• “ANSWER SECTION”: The preliminary info you sought is contained in the ANSWER SECTION of the result. Other sections of the report that include more information about your query can be ignored. Dig looks for the domain’s “A” record by default, but you may also select additional records. Mail exchange or MX records advise mail servers on how to route messages for a domain. Similarly, TTL, SOA, and so forth.We can receive several answers in the ANSWER SECTION, and interpreting them is simple. The first data indicates the domain/host that we had inquired about. The TTL is the second piece of information that informs us how long we may keep the returned data. The third piece of information (IN) indicates that we conducted an internet search. The fourth data point, in this case, A, shows the record type we’re looking for, and the last data point is the host IP address.
  • “Query time” is the time it takes to receive the response displayed in the output. This is highly essential when figuring out what’s wrong. We can observe that it took 56 milliseconds in the case above.
  • “MSG SIZE”: This displays the packet size; this is vital information because if the packet is too large, any device that filters large packets may reject the response. 47 is the number in this circumstance.

From the above output, it is evident that the fosslinux A record points to the two IP addresses provided in “ANSWER SECTION”. Before we query, let us briefly examine the necessary dig commands that can be used on your Debian 11 OS.

MX Record Lookup

dig mx
dig fosslinux mx
dig fosslinux mx

NS Record Lookup

dig ns
dig fosslinux ns
dig fosslinux ns

rDNS (Reverse DNS) Lookup

dig -x
reverse record lookup
Reverse record lookup

ANY DNS records Lookup

dig any

dig any +noall +answer
any dns lookup
Any DNS lookup

TTL Record Lookup

dig ttl
ttl record lookup
TTL record lookup

SOA Record Lookup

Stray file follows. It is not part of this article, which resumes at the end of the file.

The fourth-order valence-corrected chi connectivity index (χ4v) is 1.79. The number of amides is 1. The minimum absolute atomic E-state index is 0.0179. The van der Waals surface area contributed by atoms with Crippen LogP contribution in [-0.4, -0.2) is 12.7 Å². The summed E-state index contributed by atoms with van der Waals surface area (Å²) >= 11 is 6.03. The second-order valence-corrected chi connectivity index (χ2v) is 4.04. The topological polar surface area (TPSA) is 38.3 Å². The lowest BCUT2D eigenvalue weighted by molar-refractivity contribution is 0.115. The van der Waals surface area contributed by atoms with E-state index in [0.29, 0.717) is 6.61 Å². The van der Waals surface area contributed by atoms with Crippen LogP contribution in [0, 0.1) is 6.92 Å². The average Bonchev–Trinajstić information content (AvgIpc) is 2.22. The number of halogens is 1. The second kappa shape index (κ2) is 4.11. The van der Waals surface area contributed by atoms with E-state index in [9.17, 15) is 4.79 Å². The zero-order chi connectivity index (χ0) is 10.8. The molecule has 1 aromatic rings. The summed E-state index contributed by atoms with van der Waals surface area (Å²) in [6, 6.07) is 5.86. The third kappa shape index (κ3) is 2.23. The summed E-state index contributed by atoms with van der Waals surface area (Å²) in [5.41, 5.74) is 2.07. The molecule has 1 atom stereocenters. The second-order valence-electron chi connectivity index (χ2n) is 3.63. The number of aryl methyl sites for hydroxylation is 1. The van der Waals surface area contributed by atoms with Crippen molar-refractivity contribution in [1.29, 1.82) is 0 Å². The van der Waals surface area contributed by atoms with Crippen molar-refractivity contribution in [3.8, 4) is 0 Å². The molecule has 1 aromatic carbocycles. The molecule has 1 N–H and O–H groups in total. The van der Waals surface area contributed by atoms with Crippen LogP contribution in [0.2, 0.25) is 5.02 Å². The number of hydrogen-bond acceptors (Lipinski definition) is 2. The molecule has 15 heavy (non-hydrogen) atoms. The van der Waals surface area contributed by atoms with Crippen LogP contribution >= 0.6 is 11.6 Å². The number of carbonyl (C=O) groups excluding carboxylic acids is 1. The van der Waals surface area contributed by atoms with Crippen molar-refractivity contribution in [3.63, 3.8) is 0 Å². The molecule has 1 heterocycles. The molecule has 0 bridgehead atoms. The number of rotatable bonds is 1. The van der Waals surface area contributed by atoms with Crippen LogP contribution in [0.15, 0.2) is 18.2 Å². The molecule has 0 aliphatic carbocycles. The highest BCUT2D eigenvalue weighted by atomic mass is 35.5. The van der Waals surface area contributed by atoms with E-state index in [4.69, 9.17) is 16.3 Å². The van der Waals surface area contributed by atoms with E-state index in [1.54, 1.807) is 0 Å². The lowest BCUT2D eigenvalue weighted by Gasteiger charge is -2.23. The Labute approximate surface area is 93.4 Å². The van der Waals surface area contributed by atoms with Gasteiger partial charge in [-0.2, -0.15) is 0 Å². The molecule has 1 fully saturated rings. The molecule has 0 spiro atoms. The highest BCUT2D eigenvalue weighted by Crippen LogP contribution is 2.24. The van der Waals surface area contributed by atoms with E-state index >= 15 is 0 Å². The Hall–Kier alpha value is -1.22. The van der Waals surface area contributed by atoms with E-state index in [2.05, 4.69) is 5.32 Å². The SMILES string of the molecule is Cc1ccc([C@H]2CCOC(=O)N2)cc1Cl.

dig ns
dig fosslinux ns
dig fosslinux ns

Check detailed and short information

dig +short

dig +noall +answer
check detailed and short info
Check detailed and short info

Now that you are acquainted with those helpful dig commands, we can proceed and query using the NS record lookup command.

Run the line of code below to query our fosslinux URL

dig ns
dig fosslinux ns
dig fosslinux ns

As indicated in the output above, domaincontrol manages fosslinux DNS; the DNS are and, respectively.

Now let’s look at the IPv6 address for Dig checks the A (IPv4) record by default. We must define the IPv6 address by adding AAAA, as seen below, to check it.

dig AAAA

Fosslinux’s IPv6 addresses are 2604:a880:400:d0::4bfe:a001 as seen in the output.

lookup ipv6 address
Lookup IPv6 address

It’s crucial to note that if you don’t provide a DNS to respond to, dig will utilize the server(s) listed in your resolv.conf file by default. However, you may specify the server when running a query by adding a “@” followed by the server URL. I’ll use Google DNS in the example below:

dig @
specify server query
Specify server query

To wrap up this article, use the MX option to test the Fosslinux resolution of mail records, as illustrated in the figure below.

dig @ MX
mx record lookup
MX record lookup

You are now ready to start working with dig. Installing it on Debian is quite a simple task that can be accomplished by anyone with very little knowledge of Linux distros. This brief guide has also covered the essential commands you can use with dig. We hope you learnt something from this quick article tutorial guide. If yes, leave a remark in the comments section below. Thanks for reading this article guide. Remember to follow Fosslinux to learn more.